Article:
The idea of The Horde (as they were called), was created by Mongol Warchief Genghis Khan. It's tactical abilities and overpowering force was the driving spike for The Khan and his conquest of most of Asia (and beyond). Long since disbanded and ineffective, Khan's Grandson – Bantu attempted to resurrect them as “The Golden Horde” in 1236 (during a raid into Russia). Bantu led his Army from Turkistan into Russia, where he sacked and looted Town by Town. Even Moscow, Poland and Hungary fell to Bantu and his “Horde”. Russian Princes were forced to pay The Horde tribute, and Mongol Troops were placed in Russian Towns to enforce Horde Law. The Capitol of The Horde was in Saray (Lower Volga).Bantu's “Palace Tent” was as large as a castle.
With Bantu's death in 1255, his Brother (and successor), converted The Horde to Islam (mostly out of their contempt for Buddhist and Christian Mongols). Targeting Kubali Khan (and a Persian Cousin), most of the 13th Century was filled with civil war. A succession of Warchief's rose and were quickly assassinated by the next “claimant”. Ozberg (who commanded The Horde from 1313-1341), made a real attempt to organize The Horde and reclaim their territorial possessions in Russia. Some of this was achieved. With Ozberg's assassination, The Golden Horde split into a faction known as The White Horde. This split caused a civil war within The Horde itself. This was ended with Tamerlane's control of The Horde (1378). Still, the damage was done, and The Horde began to break into smaller factions (becoming more and more independent). The last true Horde battle was their attempt to retake Kulikovo (Russia) – in 1380. Badly beaten, it was the last “swan song” for The Horde.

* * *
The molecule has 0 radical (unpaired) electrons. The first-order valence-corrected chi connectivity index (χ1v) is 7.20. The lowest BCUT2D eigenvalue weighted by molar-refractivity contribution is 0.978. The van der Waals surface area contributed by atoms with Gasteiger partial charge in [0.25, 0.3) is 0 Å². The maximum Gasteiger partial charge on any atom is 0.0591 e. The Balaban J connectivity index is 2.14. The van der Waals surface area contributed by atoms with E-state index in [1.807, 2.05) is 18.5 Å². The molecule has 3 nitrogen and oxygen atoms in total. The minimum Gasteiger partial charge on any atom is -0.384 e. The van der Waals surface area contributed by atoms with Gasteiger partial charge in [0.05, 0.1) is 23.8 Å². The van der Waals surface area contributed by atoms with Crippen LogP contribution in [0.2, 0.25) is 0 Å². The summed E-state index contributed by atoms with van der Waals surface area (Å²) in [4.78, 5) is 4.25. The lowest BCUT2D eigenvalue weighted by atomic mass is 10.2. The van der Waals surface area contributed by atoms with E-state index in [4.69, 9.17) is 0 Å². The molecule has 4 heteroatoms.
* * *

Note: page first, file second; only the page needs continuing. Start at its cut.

By the 15th Century, most of the population of The Horde shifted into Kazan (and formed into States). With Saray still the “spiritual Capitol” of The Horde, in 1502, a Crimean Khan and Ottoman vassal – conquered and destroyed Saray (and any hope of a possible reunification of The Horde).